In mid-January it appeared that a bipartisan Senate bill threatening Iran with new sanctions was a foregone conclusion. Yes, President Obama opposed the legislation and promised to veto it, but supporters of the Nuclear Weapon Free Iran Act strongly hinted that they had a veto-proof majority — and with 59 senators (43 Republicans and 16 Democrats) co-sponsoring the bill, that seemed eminently plausible.
They would only need eight more votes (and action in the House) to thwart Obama's veto pen, and momentum appeared to be on their side.
If there is any momentum on the bill now, it's on the other side. Obama reiterated his veto threat in the very public setting of his State of the Union address on Tuesday night, saying that "for the sake of our national security, we must give diplomacy a chance to succeed." Jan. 20 marked the beginning of a six-month period of negotiations between the U.S., Iran, and five other world powers aimed at preventing Iran from developing a nuclear bomb.
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The negotiations won't be easy, and "any long-term deal we agree to must be based on verifiable action," not trust, Obama said. But "if John F. Kennedy and Ronald Reagan could negotiate with the Soviet Union, then surely a strong and confident America can negotiate with less powerful adversaries today."
After the speech, at least four Democratic cosponsors — Sens. Chris Coons (Del.), Kirsten Gillibrand (N.Y.), Joe Manchin (W.Va.), and Ben Cardin (Md.) — said they didn't want to vote on the bill while negotiations are ongoing. Sen. Richard Blumenthal (D-Conn.) had already adopted that position earlier in the month.
The distance these cosponsors put between themselves and the bill wasn't uniform. Cardin punted to Sen. Harry Reid (D-Nev.), who is opposed to bringing the bill to the floor for a vote. (Cardin "wants to see negotiations with Iran succeed," a spokeswoman's said. "As for timing of the bill, it is and has always been up to the Majority Leader.")
Manchin, on the other hand, told MSNBC that he didn't sign on to the bill "with the intention that it would ever be voted upon or used upon while we were negotiating," but rather "to make sure the president had a hammer if he needed it." He added: "We've got to give peace a chance here."
With the list of Democratic cosponsors willing to vote for the bill shrinking by five, the dream of a veto-proof majority in the next six months appears to be dead. Even Republican supporters of the legislation are pessimistic of its chances: "Is there support to override a veto?" Sen. Jim Inhofe (R-Okla.), the top Republican on the Senate Armed Services Committee, told National Journal on Wednesday. "I say, 'No.'"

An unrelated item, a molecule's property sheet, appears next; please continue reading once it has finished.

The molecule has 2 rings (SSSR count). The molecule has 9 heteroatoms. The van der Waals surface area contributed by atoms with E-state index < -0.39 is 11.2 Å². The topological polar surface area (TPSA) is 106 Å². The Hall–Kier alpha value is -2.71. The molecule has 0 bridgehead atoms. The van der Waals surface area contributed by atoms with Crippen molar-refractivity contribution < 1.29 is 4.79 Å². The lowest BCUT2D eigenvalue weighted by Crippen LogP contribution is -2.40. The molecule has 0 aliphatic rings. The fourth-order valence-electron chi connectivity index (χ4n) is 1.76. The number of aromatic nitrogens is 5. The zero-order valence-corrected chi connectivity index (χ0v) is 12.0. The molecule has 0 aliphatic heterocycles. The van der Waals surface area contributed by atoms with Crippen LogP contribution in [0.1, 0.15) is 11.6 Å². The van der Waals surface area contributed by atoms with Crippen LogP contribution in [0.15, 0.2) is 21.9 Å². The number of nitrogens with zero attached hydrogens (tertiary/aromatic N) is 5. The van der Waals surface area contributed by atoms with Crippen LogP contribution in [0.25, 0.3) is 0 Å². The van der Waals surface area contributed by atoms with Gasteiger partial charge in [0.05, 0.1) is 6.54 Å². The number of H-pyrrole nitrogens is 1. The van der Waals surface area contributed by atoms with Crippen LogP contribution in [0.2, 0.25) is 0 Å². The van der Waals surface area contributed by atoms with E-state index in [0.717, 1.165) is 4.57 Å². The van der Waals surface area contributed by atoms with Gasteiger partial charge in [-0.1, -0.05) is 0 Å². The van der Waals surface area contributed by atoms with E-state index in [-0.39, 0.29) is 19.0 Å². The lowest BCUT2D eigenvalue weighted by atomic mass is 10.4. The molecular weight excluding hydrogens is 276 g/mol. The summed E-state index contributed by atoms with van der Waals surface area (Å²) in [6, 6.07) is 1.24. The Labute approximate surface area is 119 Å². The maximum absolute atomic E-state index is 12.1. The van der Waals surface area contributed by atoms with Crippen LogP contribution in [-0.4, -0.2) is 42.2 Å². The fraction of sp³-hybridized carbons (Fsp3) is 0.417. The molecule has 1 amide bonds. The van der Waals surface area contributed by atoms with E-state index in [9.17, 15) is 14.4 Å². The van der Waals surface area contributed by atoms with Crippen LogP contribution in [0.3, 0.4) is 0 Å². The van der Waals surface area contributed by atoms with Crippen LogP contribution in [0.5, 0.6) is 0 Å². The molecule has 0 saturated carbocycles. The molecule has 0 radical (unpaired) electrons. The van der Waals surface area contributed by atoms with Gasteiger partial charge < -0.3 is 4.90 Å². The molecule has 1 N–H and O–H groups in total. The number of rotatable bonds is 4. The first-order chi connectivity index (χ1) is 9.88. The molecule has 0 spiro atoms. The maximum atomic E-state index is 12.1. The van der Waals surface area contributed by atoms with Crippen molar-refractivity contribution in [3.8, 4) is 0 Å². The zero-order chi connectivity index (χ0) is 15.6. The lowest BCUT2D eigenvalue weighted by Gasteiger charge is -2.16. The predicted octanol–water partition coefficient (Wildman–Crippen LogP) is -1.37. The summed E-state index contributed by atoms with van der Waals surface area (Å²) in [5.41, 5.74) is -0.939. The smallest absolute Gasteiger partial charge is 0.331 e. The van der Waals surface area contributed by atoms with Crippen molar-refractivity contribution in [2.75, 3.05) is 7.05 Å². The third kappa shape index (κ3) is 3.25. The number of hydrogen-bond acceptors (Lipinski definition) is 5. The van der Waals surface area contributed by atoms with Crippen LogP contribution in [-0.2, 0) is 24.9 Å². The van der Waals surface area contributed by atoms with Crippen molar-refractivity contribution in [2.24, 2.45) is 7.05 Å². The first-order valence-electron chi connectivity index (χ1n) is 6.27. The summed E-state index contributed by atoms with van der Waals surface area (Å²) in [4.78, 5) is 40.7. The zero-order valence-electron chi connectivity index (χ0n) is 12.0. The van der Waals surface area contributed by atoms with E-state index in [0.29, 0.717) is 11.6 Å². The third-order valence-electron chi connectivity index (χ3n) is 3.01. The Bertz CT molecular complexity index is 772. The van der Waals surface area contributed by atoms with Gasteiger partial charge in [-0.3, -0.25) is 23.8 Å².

So, what happened to the Iran sanctions bill? The short version: Time, pressure, and journalism.
The journalism category encompasses two points: First, reporters actually read the legislation, and it doesn't quite match up with the claims of lead sponsors Sen. Robert Menendez (D-N.J.) and Sen. Mark Kirk (R-Ill.), who say the sanctions would only take effect if Iran was found to be negotiating in bad faith. A much-cited analysis by Edward Levine at the Center for Arms Control and Non-Proliferation showed that the Iran sanctions would kick in unless Obama certified a list of impossible or deal-breaking conditions.
Journalists also started asking the cosponsors about their intentions. It's possible there were never 59 votes for the bill, but the legislation was filed right before Christmas and many reporters (not unreasonably) conflated cosponsorship with support for the bill, regardless of what was happening with the negotiations. They only asked on Tuesday night and Wednesday because Obama brought up the issue in his State of the Union speech.
Time without action always saps momentum, but with the Iran sanctions bill it also allowed events to catch up with the proponents of new sanctions. When they filed the bill Dec. 20, the interim Iran deal was just a talking point; a month later it was reality. The Obama administration, U.S. intelligence community, and outside analysts agree that new sanctions would scuttle the deal, and its harder to take that risk when that deal is in effect.
Finally, critics of the bill — including the White House and J Street, the liberal pro-Israel lobbying group — had time to mount a counterattack. Starting Jan. 6, J Street and other groups opposed to the legislation "reached out to senators who were on the fence and senators who'd cosponsored on day one," says Slate's David Weigel. "The message was the same: Have you guys read this thing?" Dylan William, J Street's director of government relations, describes the strategy in more depth:
So take a bow, J Street — for now, the David of the Israel lobby has slain its Goliath, the American Israel Public Affairs Committee (AIPAC), which is pushing for the legislation. That could all change if the interim Iran deal falls apart or some other event intercedes to change the equation for lawmakers. But momentum is hard to un-stall, and lawmakers are now considering changing the bill into a non-binding resolution.
John Judis at The New Republic is relieved, and counts Obama's veto threat Tuesday night as the boldest part of his speech. "If these negotiations with Iran fail, the United States will be left with very unsatisfactory alternatives," he writes:
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